Thank You!

Before moving on, we'd like to thank the following vendors for providing us with the hardware used in our testbed.



It should go without saying that the cooling style Rosewill employs with cases like the Throne is going to be less efficient than more esoteric designs like the Corsair Carbide Air 540 and SilverStone's Raven RV-04. But the importance of efficiency is fairly relative and unique to the individual consumer; if the case gets the job done, who cares how it gets there? The Throne doubly benefits from the inclusion of a fan controller that allows individual users to determine where their ideal balance of thermals and acoustics lies.

The Rosewill Throne was tested with both its highest and lowest fan settings at an ambient temperature of ~24C.

CPU Load Temperatures (Stock)

GPU Load Temperatures (Stock)

SSD Load Temperatures (Stock)

Load temperatures aren't super exciting, but they're competitive and certainly among the better cases we've tested. The competing cases we've listed are pretty much the cream of the crop, so the fact that the lowest fan setting doesn't have to yield too much performance and still hangs in the game is compelling.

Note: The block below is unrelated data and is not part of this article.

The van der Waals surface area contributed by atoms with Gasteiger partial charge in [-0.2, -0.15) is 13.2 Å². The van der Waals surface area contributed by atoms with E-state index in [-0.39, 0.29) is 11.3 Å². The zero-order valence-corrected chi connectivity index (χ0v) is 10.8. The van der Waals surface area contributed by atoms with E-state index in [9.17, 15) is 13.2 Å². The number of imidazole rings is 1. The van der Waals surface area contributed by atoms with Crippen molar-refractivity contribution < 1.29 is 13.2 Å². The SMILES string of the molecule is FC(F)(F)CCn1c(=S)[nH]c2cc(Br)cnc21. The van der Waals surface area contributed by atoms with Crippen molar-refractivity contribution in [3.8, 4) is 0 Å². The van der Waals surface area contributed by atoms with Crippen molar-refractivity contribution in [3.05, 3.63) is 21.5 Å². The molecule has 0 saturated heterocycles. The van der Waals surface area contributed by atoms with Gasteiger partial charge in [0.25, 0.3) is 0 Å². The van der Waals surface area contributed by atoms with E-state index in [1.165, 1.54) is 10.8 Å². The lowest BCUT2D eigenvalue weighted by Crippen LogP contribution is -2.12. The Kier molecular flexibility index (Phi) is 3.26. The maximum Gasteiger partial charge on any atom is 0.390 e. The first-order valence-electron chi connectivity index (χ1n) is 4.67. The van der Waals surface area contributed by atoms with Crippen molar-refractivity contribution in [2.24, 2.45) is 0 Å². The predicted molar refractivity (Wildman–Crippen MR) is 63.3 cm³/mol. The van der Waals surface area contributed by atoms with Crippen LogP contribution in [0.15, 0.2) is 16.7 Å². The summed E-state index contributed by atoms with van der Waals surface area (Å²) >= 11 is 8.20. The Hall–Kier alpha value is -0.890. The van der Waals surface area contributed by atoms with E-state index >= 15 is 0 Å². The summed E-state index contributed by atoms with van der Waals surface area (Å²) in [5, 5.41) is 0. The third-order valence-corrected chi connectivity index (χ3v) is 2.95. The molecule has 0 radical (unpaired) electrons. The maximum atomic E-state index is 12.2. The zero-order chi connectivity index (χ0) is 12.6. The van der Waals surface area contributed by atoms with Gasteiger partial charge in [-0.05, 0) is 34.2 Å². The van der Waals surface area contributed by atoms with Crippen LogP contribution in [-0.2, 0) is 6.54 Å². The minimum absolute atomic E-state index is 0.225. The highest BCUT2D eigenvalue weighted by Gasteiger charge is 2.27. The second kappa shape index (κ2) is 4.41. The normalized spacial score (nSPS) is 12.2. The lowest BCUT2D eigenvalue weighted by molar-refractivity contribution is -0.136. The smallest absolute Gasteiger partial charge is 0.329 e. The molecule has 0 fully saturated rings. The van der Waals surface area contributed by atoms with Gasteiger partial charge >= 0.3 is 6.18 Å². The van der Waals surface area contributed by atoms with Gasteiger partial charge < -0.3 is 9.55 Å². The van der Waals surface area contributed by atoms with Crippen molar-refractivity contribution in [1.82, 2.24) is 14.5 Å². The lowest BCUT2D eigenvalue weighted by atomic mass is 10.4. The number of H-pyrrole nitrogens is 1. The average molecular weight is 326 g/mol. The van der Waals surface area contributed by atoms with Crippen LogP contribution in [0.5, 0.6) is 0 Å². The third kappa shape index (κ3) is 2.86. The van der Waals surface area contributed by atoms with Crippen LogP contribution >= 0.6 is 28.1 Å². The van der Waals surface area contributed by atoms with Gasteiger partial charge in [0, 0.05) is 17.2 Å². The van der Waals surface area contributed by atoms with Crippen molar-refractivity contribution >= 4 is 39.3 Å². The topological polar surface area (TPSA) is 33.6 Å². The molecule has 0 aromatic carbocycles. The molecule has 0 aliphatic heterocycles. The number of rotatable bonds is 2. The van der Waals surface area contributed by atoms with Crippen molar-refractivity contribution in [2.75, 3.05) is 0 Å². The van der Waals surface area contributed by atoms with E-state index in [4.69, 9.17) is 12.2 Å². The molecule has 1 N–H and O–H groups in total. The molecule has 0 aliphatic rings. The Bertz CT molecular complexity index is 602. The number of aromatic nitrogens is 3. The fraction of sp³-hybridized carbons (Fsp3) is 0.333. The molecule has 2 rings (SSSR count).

Idle Noise Levels (Stock)

Load Noise Levels (Stock)

It's pretty obvious the highest fan setting just isn't worth it; the copious amount of airflow in the Throne ensures that even running at the lowest gets the job done. The flipside is that other competing cases are still able to do the job more quietly; some tuning may be necessary to get just the right amount of airflow, and your mileage will vary.

CPU Load Temperatures (Overclocked)

GPU Load Temperatures (Overclocked)

SSD Load Temperatures (Overclocked)

With overclocking applied, the Throne starts to demonstrate a clear benefit from a little more airflow than the minimum setting.

Idle Noise Levels (Overclocked)

Load Noise Levels (Overclocked)

Depending on how much tweaking you're willing to do, it shouldn't be too much trouble coaxing the right amount of thermal performance out of the Throne without causing noise levels to spike in the process. The problem is that the Editor's Choice Award-winning NZXT Phantom 630 is able to compete aggressively on both levels, and if you catch it on sale you can have it for the same price as the Throne, if not cheaper.

CPU Load Temperatures (Full Fat)

Top GPU Load Temperatures (Full Fat)

Bottom GPU Load Temperatures (Full Fat)

SSD Load Temperatures (Full Fat)

Highest HDD Load Temperatures (Full Fat)

Performance with our brutal full fat testbed remains competitive. Note that the Throne is able to put up a good fight against Rosewill's own flagship Blackhawk Ultra. The full fat testbed tends to be a pretty tough race, and test units will spread out further when acoustics are taken into account.

Idle Noise Levels (Full Fat)